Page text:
Did you know these redwood forest facts?
Help connect kids to redwoods from afar by teaching them fun redwood forest facts – starting with these 10 neat facts you may not know about the redwoods.
- The coast redwood genome is the second largest ever sequenced and is nearly nine times larger than the human genome. The giant sequoia genome is 2.6 times larger than the human genome.
- New coast redwoods can grow from seeds or sprout from stumps.
- It’s a misconception that fire is always a bad thing for forests. In fact, giant sequoia need fire to reproduce. Fire releases most seeds from giant sequoia cones, exposes bare mineral soil in which seedlings can take root, recycles nutrients into the soil, and creates gaps in the forest canopy through which sunlight can reach young seedlings.
- We often talk about there being two species of redwoods, the coast redwood and the giant sequoia. But there is actually a third, the dawn redwood. It is native to the Sichuan-Hubei region of south-central China.
- Redwoods often have cavities or tunnels in their trunks. These are called basal hollows, and they form when hot fires get through to the interior heartwood of the tree. Subsequent fires and pathogenic agents cause the core of the tree to decay and a hollow to form. The trees can survive these injuries and continue to grow. These hollows are also sometimes called goosepens. Bats like these places.
- Forests move — sometimes very slowly, but sometimes kinda fast. Over thousands of years, a forest can slowly migrate over land if favorable environmental conditions encourage the forest to spread into new areas. But during a heavy rain, trees, rocks and other material on a mountain slope can lose their grip and slide down. A lot of times, these slides will knock a tree over and kill it, but sometimes it survives to live in a different spot.
- If you carve your name in the trunk of a young redwood tree (DON’T EVER DO THIS!) and then come back in 30 years, your name will be right where it was, even if the tree has grown substantially. First of all, 30 years is barely even a blink of an eye in the life of a redwood, so there’s that. But the other reason is that redwoods (and most trees, for that matter) grow upward from the top. At ground level, they really just grow outward, meaning that your carving will stay pretty much where it is (Again, don’t!). Actually, if you wait long enough, your carving (Seriously, nope!) will be gone because the oldest bark flakes off and eventually the scar caused by the carving would be healed.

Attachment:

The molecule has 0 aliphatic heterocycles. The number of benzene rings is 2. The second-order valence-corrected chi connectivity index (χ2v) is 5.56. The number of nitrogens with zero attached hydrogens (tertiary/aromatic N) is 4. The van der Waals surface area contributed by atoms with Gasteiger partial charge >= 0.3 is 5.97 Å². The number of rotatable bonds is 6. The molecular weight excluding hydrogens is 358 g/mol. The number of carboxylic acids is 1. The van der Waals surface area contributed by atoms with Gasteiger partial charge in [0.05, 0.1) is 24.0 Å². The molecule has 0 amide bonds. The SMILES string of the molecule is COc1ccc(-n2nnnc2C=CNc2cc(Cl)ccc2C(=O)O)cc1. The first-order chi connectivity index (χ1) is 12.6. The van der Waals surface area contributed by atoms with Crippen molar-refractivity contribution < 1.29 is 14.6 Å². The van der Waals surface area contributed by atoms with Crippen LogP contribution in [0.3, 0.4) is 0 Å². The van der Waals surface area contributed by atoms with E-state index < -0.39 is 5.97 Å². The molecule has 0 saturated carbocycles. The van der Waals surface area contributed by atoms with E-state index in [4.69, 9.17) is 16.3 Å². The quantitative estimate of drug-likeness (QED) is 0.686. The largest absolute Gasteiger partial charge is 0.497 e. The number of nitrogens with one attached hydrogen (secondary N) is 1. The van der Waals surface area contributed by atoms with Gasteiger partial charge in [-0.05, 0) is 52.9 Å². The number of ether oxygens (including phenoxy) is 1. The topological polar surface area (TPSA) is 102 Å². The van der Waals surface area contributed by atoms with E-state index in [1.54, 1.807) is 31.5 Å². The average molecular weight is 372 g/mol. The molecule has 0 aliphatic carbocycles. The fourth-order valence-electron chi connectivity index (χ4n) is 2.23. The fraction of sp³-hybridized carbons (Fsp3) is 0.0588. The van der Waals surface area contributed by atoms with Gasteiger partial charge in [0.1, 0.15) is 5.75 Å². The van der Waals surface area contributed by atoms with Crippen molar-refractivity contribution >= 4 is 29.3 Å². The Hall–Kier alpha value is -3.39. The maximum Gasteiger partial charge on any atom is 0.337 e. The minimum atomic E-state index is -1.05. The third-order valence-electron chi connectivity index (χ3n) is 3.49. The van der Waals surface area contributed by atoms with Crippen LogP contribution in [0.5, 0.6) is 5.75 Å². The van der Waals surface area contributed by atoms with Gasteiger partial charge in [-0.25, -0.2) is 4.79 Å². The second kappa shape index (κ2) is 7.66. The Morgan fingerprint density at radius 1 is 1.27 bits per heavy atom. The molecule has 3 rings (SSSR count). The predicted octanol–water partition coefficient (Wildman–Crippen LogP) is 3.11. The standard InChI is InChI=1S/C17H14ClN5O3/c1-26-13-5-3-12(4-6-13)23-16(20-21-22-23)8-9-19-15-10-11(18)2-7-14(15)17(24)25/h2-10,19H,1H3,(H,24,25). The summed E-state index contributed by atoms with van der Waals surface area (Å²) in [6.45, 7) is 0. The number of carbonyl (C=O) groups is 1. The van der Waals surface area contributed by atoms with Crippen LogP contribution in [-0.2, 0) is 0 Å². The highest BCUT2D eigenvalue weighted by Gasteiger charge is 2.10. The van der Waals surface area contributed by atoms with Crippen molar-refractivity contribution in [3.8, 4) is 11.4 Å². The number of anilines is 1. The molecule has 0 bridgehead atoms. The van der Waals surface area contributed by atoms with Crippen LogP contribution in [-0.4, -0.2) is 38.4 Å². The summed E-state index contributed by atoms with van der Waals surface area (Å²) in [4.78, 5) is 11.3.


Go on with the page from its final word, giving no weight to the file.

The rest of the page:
- There’s a whole different world up in the canopy of old-growth redwoods, a complex community of animals, plants, and lichens that doesn’t exist on the ground. There is even soil that forms from decomposing plant matter, from which plants grow. The wandering salamander lives its entire life in a single tree up there.
- Redwoods and salmon are connected — in fact, they depend on one another. Redwoods help provide the cool, clear streams that salmon need, slowing erosion that would otherwise cause sediment to suffocate the fish eggs in the gravel. The great trees also shade the water, keeping them cool, and redwoods fall into streams, creating calm, deep pools where fish take refuge from predators and fast currents. In turn, salmon supply redwoods and other plants with nutrients from their bodies after they spawn and die in their native streams. Virtually all redwood forests have (or once had) streams in which salmon run and spawn.
- Of all the great coast redwoods in the Oakland hills, exactly one is an old-growth tree. It’s called Old Survivor, and it is believed that its position on the side of steep hill was enough to spare it from the axe. There’s a cool movie about it.